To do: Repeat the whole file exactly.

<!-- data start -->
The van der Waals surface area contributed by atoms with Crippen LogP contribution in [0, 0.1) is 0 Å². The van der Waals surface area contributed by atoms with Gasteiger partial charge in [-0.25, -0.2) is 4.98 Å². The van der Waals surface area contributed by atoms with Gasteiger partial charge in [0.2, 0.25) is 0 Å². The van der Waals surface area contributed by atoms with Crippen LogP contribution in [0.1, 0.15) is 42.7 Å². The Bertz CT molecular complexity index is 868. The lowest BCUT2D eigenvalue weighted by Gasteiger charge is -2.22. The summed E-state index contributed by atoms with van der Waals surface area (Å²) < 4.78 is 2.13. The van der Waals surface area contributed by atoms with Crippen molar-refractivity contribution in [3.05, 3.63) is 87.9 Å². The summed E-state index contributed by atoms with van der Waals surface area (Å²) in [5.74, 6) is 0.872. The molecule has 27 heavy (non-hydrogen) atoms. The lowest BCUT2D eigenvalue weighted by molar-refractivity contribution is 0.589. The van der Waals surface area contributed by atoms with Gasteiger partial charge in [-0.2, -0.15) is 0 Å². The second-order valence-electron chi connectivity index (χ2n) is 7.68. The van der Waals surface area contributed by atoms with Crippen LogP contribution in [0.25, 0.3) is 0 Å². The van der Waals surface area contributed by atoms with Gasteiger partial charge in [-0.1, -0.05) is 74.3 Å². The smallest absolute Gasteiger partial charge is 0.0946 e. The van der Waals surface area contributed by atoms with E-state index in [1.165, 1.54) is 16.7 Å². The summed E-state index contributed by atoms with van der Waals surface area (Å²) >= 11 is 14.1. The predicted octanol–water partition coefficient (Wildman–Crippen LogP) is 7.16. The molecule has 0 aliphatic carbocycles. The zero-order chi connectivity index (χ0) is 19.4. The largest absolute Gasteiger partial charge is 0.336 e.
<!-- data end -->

The van der Waals surface area contributed by atoms with Crippen LogP contribution in [0, 0.1) is 0 Å². The van der Waals surface area contributed by atoms with Gasteiger partial charge in [-0.25, -0.2) is 4.98 Å². The van der Waals surface area contributed by atoms with Gasteiger partial charge in [0.2, 0.25) is 0 Å². The van der Waals surface area contributed by atoms with Crippen LogP contribution in [0.1, 0.15) is 42.7 Å². The Bertz CT molecular complexity index is 868. The lowest BCUT2D eigenvalue weighted by Gasteiger charge is -2.22. The summed E-state index contributed by atoms with van der Waals surface area (Å²) < 4.78 is 2.13. The van der Waals surface area contributed by atoms with Crippen molar-refractivity contribution in [3.05, 3.63) is 87.9 Å². The summed E-state index contributed by atoms with van der Waals surface area (Å²) in [5.74, 6) is 0.872. The molecule has 27 heavy (non-hydrogen) atoms. The lowest BCUT2D eigenvalue weighted by molar-refractivity contribution is 0.589. The van der Waals surface area contributed by atoms with Gasteiger partial charge in [-0.2, -0.15) is 0 Å². The second-order valence-electron chi connectivity index (χ2n) is 7.68. The van der Waals surface area contributed by atoms with Crippen LogP contribution in [0.25, 0.3) is 0 Å². The van der Waals surface area contributed by atoms with Gasteiger partial charge in [-0.1, -0.05) is 74.3 Å². The smallest absolute Gasteiger partial charge is 0.0946 e. The van der Waals surface area contributed by atoms with E-state index in [1.165, 1.54) is 16.7 Å². The summed E-state index contributed by atoms with van der Waals surface area (Å²) >= 11 is 14.1. The predicted octanol–water partition coefficient (Wildman–Crippen LogP) is 7.16. The molecule has 0 aliphatic carbocycles. The zero-order chi connectivity index (χ0) is 19.4. The largest absolute Gasteiger partial charge is 0.336 e.